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Grave Creek Mound: Adena monumental architecture

Photos from my visit to Moundsville, West Virginia

I visited the Grave Creek Mound and adjoining Delf Norona Museum this past Saturday (02 May 2015). I unreservedly recommend a visit to anyone with the slightest bit of interest in (pre)history, commemoration, and/or museology and who happens to find themselves in the general vicinity of Wheeling. Give yourself an hour or so to climb the mound and tour the modest exhibitions, then indulge yourself with an ice cream at the kitschy place across the street.

The physical address is 801 Jefferson Ave, Moundsville, West Viginia; GPS coordinates are 39.91690 -80.74352.

Adena

Northern side of Grave Creek Mound.

Adena

The mound has been a tourist attraction for over a century and a half, and a set of steps winds up to its summit, currently 62ft/19m from its base.

Adena

Moundsville Bridge over the Ohio River viewed from the summit. An artillery piece was stationed atop the mound during the Civil War.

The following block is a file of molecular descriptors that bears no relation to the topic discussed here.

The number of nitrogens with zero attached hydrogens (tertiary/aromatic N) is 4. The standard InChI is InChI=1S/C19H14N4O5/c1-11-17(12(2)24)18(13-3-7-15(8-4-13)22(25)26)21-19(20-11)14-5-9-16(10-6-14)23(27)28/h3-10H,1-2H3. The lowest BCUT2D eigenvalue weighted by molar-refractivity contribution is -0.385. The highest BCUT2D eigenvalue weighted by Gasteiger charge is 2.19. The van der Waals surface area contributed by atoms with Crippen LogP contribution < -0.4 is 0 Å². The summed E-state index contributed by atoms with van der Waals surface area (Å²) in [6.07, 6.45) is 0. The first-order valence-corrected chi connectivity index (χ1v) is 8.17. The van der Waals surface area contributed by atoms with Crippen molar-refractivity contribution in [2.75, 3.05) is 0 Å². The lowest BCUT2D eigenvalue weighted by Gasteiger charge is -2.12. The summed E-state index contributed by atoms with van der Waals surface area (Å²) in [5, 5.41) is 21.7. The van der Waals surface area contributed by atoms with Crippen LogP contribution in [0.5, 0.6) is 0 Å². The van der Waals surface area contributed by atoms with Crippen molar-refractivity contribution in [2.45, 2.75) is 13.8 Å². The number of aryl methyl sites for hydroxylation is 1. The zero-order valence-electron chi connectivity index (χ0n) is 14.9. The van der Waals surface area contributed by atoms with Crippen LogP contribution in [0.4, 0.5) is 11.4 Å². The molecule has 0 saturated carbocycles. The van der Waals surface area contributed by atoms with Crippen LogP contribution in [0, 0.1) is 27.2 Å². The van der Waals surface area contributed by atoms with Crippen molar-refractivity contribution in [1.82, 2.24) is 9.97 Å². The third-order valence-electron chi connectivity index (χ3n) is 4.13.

Adena

View of the Grave Creek Mound Archaeological Complex (looking NE) from the summit of the mound. A symbolic “moat” accompanied the first stage of mound construction and constrained the base for future construction episodes. As a result, the mound is steep!

Readings

Hemmings, E. Thomas. 1984. “Investigations at Grave Creek Mound 1975–76: a sequence for mound and moat construction.” West Virginia Archeologist 36 (2):3–49.

Maslowski, Robert F. 2009. “Grave Creek Mound Historic Site.” In Archaeology in America: an encyclopedia, edited by Linda S. Cordell, Kent G. Lightfoot, Francis P. McManamon, and George R. Milner, 92–95. Westport, Conn.: Greenwood Press.

Schoolcraft, Henry R. 1845. “Observations respecting the Grave Creek Mound in western Virginia.” In Transactions of the American Ethnological Society, 1:[367]–420 + 2 pl.



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